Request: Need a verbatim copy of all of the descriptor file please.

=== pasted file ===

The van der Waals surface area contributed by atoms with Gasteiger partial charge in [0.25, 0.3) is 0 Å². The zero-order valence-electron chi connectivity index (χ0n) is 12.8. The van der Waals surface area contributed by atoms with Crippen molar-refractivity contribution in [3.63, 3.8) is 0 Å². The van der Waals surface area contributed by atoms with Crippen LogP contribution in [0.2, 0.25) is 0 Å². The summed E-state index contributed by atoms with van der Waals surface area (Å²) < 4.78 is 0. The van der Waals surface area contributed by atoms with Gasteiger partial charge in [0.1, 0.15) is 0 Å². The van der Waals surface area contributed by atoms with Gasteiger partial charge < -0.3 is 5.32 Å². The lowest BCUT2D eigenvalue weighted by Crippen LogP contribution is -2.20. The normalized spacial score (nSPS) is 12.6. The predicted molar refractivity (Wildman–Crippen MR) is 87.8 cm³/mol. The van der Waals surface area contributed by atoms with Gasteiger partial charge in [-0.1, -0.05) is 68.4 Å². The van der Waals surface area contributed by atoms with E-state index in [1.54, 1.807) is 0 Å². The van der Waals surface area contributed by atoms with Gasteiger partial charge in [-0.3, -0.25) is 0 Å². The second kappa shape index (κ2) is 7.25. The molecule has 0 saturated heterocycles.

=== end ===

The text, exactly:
The van der Waals surface area contributed by atoms with Gasteiger partial charge in [0.25, 0.3) is 0 Å². The zero-order valence-electron chi connectivity index (χ0n) is 12.8. The van der Waals surface area contributed by atoms with Crippen molar-refractivity contribution in [3.63, 3.8) is 0 Å². The van der Waals surface area contributed by atoms with Crippen LogP contribution in [0.2, 0.25) is 0 Å². The summed E-state index contributed by atoms with van der Waals surface area (Å²) < 4.78 is 0. The van der Waals surface area contributed by atoms with Gasteiger partial charge in [0.1, 0.15) is 0 Å². The van der Waals surface area contributed by atoms with Gasteiger partial charge < -0.3 is 5.32 Å². The lowest BCUT2D eigenvalue weighted by Crippen LogP contribution is -2.20. The normalized spacial score (nSPS) is 12.6. The predicted molar refractivity (Wildman–Crippen MR) is 87.8 cm³/mol. The van der Waals surface area contributed by atoms with Gasteiger partial charge in [-0.1, -0.05) is 68.4 Å². The van der Waals surface area contributed by atoms with E-state index in [1.54, 1.807) is 0 Å². The van der Waals surface area contributed by atoms with Gasteiger partial charge in [-0.3, -0.25) is 0 Å². The second kappa shape index (κ2) is 7.25. The molecule has 0 saturated heterocycles.